Coombes, B. (2013) Information Literacy Skills Mind Map, Retrieved May 2, 2013, from Charles Sturt University website: 4bcf-00da-c0e3cdbc4c48
Lamb, A. (2011). Bursting with potential: Mixing a media specialist’s palette. Techtrends: Linking Research & Practice To Improve Learning, 55(4), 27-36.
Taylor, K. (2013, May 7) Blog Assignment 2 Implementing a Guided Inquiry Approach Retrieved from:


BLOG TASK 3: Information Literacy is more than a Set of Skills

Information Literacy is so much more than a set of skills. Information Literacy involves a process. It is a means of developing skills in critical thinking and in problem solving, it is the means of developing a life long process of learning. Abilock (2004) further reiterates this idea, by stating that information literacy is “a transformational process in which the learner needs to find, understand, evaluate, and use information in various forms to create for personal, social or global purposes”(p.1).
It is easy to get bogged down in the huge amount of definitions of Information Literacy. Obviously it is not an easy term to define. A definition of Information Literacy that I have found which is concise and covers the major ideas is from The Stanford University website. The website defines Information Literacy as forming “the basis for lifelong learning. It is common to all disciplines, to all learning environments, and to all levels of education. It enables learners to master content and extend their investigations, become more self-directed, and assume greater control over their own learning”. The terms in this definition that appeal are the sense that it is common to all disciplines& environments and is the basis of lifelong learning.
The terms “set of skills” conjures up definitions of skills achieved and set outcomes. Information Literacy is more than that, it is about moving through a process which involves a beginning, but the student may not come to a scheduled ‘end’. Information Literacy appears to require revising and reassessing information, selecting and discarding, as well as being able to produce a reflection of this process. But that process may not end there – for someone who is information literate, the process continues.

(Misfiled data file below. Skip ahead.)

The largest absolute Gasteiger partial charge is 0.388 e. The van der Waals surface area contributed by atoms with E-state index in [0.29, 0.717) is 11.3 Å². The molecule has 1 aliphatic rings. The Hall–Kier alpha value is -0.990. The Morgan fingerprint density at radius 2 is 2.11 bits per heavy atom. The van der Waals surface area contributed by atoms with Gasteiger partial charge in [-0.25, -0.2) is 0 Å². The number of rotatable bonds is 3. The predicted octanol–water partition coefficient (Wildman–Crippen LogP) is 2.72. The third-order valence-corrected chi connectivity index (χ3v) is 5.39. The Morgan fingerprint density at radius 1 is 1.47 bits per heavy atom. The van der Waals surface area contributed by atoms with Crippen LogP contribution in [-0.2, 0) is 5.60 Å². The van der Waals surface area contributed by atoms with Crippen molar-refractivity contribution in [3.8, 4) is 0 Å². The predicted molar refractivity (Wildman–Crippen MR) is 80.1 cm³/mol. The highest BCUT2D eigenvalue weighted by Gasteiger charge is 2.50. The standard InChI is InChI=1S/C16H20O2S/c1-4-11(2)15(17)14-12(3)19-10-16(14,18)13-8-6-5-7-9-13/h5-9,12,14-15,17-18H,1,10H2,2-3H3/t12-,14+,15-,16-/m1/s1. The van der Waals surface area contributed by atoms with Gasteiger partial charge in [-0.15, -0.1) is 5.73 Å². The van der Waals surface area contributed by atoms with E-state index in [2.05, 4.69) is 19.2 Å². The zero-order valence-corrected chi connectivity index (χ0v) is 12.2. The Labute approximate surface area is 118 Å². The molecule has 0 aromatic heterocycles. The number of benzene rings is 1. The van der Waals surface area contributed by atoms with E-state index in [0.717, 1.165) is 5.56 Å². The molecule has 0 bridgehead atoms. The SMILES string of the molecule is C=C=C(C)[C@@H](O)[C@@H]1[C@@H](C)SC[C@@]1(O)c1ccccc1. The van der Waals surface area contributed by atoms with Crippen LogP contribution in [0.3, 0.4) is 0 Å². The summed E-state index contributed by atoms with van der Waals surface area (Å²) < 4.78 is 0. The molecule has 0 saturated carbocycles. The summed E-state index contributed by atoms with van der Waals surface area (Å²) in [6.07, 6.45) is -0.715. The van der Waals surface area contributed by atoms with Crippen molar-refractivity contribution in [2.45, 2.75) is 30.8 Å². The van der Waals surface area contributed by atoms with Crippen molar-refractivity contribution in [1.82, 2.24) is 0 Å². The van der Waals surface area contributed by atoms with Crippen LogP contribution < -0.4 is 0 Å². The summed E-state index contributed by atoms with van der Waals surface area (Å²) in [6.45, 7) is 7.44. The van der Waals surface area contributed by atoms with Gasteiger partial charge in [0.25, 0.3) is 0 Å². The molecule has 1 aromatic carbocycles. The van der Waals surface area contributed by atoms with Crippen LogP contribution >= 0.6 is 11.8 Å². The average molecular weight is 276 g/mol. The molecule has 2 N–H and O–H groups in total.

According to Eisenberg, Information Literacy requires structures that develop relevance and transferability in students learning. We see this transferability referred to in the Stanford University definition which states that the process is common to all disciplines, learning environments and education levels. Someone who is Information Literate can take the same skills they use to research one subject, into another. From one level of education into the next.
The NSW DET model shows this transferability by illustrating the model in a circular diagram with double ended arrows, meaning one can travel backwards and forwards throughout the process. Although the NSW DET model does provide a set of objectives – these objectives do not refer to the final product. They are merely a way teachers can assess that a student is actually moving through the process.
In conclusion, information literacy is not just a set of skills to be acquired, it is a continual process of acquiring experiences that allow for a development of skills, attitudes and behaviours. This development of skills will lead to a process of life long learning that can cross a multitude of situations.

Abilock, D. (2004) Information literacy: an overview of design, process and outcomes. NoodleTools. Retrieved from:

Eisenberg, M.B.(2008) Information Literacy: Essential Skills for the Information Age. Journal of Library & Information Technology, 28(2), pp.39-47.

NSW DET (2007) The Information Process. Retrieved from:

Stanford University (2013) Definition of Information Literacy. Retrieved from:

Blog Assignment 2


Guided Inquiry is a planned and supervised process which aims to guide students through curriculum based inquiry units that build deep knowledge and deep understanding of a curriculum topic, and gradually lead towards independent learning (Kuhlthau & Todd).